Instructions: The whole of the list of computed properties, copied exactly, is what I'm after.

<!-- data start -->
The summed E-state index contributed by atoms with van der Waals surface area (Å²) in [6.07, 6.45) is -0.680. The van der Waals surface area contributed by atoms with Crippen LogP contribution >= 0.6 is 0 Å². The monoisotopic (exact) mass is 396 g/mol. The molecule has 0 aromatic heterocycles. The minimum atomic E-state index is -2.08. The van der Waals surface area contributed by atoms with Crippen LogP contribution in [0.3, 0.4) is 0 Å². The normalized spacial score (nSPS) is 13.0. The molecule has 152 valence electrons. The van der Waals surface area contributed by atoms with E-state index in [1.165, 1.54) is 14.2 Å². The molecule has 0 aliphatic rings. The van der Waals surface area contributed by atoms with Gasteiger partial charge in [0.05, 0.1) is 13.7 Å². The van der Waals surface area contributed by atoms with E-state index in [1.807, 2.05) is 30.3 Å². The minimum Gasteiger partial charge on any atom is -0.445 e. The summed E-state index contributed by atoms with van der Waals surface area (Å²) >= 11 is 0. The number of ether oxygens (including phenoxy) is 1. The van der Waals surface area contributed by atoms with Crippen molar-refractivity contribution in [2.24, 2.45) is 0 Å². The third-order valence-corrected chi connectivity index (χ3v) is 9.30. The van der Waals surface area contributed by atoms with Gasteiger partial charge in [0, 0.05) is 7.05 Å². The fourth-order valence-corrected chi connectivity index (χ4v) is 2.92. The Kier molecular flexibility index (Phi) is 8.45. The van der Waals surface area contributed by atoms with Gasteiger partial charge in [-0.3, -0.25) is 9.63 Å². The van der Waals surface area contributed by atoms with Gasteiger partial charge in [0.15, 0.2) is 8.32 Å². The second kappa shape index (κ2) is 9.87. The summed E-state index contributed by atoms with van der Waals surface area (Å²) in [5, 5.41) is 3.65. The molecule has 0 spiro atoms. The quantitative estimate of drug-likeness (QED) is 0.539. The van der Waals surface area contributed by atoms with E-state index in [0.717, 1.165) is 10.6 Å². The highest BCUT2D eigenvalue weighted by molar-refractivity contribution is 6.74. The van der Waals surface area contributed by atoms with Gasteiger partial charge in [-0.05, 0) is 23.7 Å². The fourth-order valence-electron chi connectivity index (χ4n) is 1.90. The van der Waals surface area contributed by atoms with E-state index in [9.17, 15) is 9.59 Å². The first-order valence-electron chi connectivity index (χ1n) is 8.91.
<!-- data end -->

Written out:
The summed E-state index contributed by atoms with van der Waals surface area (Å²) in [6.07, 6.45) is -0.680. The van der Waals surface area contributed by atoms with Crippen LogP contribution >= 0.6 is 0 Å². The monoisotopic (exact) mass is 396 g/mol. The molecule has 0 aromatic heterocycles. The minimum atomic E-state index is -2.08. The van der Waals surface area contributed by atoms with Crippen LogP contribution in [0.3, 0.4) is 0 Å². The normalized spacial score (nSPS) is 13.0. The molecule has 152 valence electrons. The van der Waals surface area contributed by atoms with E-state index in [1.165, 1.54) is 14.2 Å². The molecule has 0 aliphatic rings. The van der Waals surface area contributed by atoms with Gasteiger partial charge in [0.05, 0.1) is 13.7 Å². The van der Waals surface area contributed by atoms with E-state index in [1.807, 2.05) is 30.3 Å². The minimum Gasteiger partial charge on any atom is -0.445 e. The summed E-state index contributed by atoms with van der Waals surface area (Å²) >= 11 is 0. The number of ether oxygens (including phenoxy) is 1. The van der Waals surface area contributed by atoms with Crippen molar-refractivity contribution in [2.24, 2.45) is 0 Å². The third-order valence-corrected chi connectivity index (χ3v) is 9.30. The van der Waals surface area contributed by atoms with Gasteiger partial charge in [0, 0.05) is 7.05 Å². The fourth-order valence-corrected chi connectivity index (χ4v) is 2.92. The Kier molecular flexibility index (Phi) is 8.45. The van der Waals surface area contributed by atoms with Gasteiger partial charge in [-0.3, -0.25) is 9.63 Å². The van der Waals surface area contributed by atoms with Gasteiger partial charge in [0.15, 0.2) is 8.32 Å². The second kappa shape index (κ2) is 9.87. The summed E-state index contributed by atoms with van der Waals surface area (Å²) in [5, 5.41) is 3.65. The molecule has 0 spiro atoms. The quantitative estimate of drug-likeness (QED) is 0.539. The van der Waals surface area contributed by atoms with E-state index in [0.717, 1.165) is 10.6 Å². The highest BCUT2D eigenvalue weighted by molar-refractivity contribution is 6.74. The van der Waals surface area contributed by atoms with Gasteiger partial charge in [-0.05, 0) is 23.7 Å². The fourth-order valence-electron chi connectivity index (χ4n) is 1.90. The van der Waals surface area contributed by atoms with E-state index in [9.17, 15) is 9.59 Å². The first-order valence-electron chi connectivity index (χ1n) is 8.91.